Super Gr8mm!


Well, MacBook is back. For those of you who don’t know, here’s the story. Last week, on Tuesday, I woke up as usual. I went to my MacBook, and I turned the screen brightness back up. Or, at least, I tried. It was unresponsive. So, I tried various troubleshootings: close lid, hit spacebar, hit enter, hit eject disc, hit keyboard in frustration. None of those worked. I finally decided to hold in the power button to hard restart it.

The system went black. I waited a couple seconds, then I pushed the button again. The first sign of trouble was that the harddrive was clicking. That is never, never, never, never a good sign, and it’s usually a sign that you should have backed up your data about three minutes ago. After a long boot period I finally get something to show up: a blinking folder with a “?” on it. I’ve never come across that with my Mac, but I’ve used computers enough to know what it meant. It meant a trip to the MacDoctors.

Well, when they finally got it back to me, they gave me a new harddrive (unable to get data off the old one), fixed a crack in the top panel, and replaced a gouged delete key. All of which was covered under my warranty. Furthermore, I had backed up a little less than a month before, so things were pretty much all good (which some strange quirks and some missing data, but, oh, well). It was nice to start over.

My other super news is that I bought a Super8 camera on eBay. For those who don’t know what that is, it’s the most popular film camera ever invented. Basically, it’s a home video camera that was affordable, lightweight, and good enough for most families in the 60s, 70s and 80s. If it was all that then (and if inflation works the way I think it does) it should be mega-cheap now! Well, that’s not quite the case, but I don’t think this whole process won’t be too cost prohibitive.

For those who do know what that is, you’re wondering “Why?” Well, I’ve been reading The Filmmaker’s Handbook, and the book does a good job of convering video and film cameras in the beginning. The book made me think of all the advances made in technology, and that I feel a little less like a filmmaker and more like a videomaker. So, I wanted to get dirty, and now I am.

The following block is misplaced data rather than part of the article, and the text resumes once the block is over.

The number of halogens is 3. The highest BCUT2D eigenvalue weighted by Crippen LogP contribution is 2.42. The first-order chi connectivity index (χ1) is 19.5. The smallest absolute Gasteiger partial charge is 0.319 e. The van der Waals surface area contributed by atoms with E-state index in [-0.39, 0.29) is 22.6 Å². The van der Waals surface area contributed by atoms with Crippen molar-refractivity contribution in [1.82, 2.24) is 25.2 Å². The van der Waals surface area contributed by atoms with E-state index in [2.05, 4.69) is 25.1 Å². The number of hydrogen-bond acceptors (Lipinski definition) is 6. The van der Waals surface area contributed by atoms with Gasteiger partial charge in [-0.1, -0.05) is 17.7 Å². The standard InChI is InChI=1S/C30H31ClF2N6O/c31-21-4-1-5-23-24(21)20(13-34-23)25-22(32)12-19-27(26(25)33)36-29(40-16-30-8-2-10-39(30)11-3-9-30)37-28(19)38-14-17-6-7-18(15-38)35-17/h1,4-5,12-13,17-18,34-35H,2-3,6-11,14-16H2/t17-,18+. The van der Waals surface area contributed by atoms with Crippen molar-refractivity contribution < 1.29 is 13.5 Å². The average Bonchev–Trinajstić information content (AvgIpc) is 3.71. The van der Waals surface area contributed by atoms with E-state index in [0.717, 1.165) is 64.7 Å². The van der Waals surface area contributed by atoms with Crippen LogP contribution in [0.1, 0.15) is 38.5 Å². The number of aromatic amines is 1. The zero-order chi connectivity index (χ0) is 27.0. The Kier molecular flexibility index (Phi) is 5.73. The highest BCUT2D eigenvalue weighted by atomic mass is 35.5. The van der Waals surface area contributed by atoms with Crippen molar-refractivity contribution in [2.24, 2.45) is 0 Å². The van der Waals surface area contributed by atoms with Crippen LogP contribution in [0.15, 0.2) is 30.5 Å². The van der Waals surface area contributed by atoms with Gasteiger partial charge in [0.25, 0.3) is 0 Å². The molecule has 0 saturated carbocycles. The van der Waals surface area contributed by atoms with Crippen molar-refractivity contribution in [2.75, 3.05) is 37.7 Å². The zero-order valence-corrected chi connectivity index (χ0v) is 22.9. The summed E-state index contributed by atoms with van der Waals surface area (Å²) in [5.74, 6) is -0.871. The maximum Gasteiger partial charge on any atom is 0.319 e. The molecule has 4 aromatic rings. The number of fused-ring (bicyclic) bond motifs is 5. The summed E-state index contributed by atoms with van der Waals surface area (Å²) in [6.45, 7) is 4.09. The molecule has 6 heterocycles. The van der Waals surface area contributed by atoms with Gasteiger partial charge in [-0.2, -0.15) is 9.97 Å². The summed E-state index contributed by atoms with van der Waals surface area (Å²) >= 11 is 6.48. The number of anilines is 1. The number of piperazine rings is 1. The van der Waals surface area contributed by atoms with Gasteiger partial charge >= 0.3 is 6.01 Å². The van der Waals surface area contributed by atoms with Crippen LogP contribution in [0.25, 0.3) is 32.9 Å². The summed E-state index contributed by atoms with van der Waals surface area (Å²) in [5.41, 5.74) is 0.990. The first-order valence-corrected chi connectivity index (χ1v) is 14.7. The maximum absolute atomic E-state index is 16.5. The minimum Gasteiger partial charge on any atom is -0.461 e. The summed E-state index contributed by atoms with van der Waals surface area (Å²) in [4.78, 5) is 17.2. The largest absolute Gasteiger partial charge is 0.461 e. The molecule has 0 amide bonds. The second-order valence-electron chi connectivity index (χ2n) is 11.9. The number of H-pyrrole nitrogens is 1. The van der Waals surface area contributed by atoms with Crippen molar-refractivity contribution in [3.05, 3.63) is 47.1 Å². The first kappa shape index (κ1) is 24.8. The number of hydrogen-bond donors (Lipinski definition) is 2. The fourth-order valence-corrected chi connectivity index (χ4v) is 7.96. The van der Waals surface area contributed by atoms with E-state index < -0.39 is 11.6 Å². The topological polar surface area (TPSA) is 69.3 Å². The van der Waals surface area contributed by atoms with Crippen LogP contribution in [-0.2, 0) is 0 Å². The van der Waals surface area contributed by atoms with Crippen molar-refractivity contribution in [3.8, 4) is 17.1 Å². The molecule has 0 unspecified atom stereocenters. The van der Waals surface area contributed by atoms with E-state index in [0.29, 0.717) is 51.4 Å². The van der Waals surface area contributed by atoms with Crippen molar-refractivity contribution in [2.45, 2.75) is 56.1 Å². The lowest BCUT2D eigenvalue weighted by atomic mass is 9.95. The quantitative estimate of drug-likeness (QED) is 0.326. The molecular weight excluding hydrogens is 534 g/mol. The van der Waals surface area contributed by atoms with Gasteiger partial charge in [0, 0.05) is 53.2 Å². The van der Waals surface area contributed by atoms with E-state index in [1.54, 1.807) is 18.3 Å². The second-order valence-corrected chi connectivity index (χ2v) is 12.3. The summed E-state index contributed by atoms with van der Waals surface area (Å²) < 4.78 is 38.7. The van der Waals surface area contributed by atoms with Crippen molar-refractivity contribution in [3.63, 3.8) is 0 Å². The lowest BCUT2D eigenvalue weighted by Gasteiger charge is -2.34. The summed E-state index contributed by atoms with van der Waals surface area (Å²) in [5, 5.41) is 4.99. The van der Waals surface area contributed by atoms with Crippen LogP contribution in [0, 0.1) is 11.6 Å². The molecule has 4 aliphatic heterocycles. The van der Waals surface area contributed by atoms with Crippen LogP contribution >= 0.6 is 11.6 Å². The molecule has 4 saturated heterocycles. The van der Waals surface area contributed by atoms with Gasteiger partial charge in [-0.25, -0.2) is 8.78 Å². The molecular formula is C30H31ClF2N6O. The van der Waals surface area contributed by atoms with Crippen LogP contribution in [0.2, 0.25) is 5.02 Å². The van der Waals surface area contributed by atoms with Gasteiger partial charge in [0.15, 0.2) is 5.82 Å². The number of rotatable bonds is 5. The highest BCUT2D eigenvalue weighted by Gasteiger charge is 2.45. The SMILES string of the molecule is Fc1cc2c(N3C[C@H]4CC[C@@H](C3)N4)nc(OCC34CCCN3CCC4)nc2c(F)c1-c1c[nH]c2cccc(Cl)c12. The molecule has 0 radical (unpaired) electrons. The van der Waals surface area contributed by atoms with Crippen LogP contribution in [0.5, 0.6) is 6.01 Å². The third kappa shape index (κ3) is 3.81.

To my further benefit, after winning the auction, Holli discovered that her Dad had his Super8 camera and splicer (used for editing film or putting a couple small reels into one big one) and projector. The projector has a problem with the back reel, so when Holli and I checked out an old home video of the Gregg family, I had to manually rotate the back reel the whole time. All in all, I’m excited to find new and exciting uses for this old and boring equipment.

Easter was decent. Holli had to housesit over the weekend, so I was flying solo to Big Stone where I’d spend pretty much all of the weekend with Tony, who’s family also left him. Sue had an Easter brunch at her place, which was excellent. Tony helped me film, which included him saying, “I’m director, right?” every three minutes. Then he got tripod envy. I managed to con Sue into helping out, too, and she let us film in the school. Easter means a lot of Guitar Hero, a lot of church, and a lot of discovering more strange things about Hogan.

Check out the Super Gr8mm Photoset.

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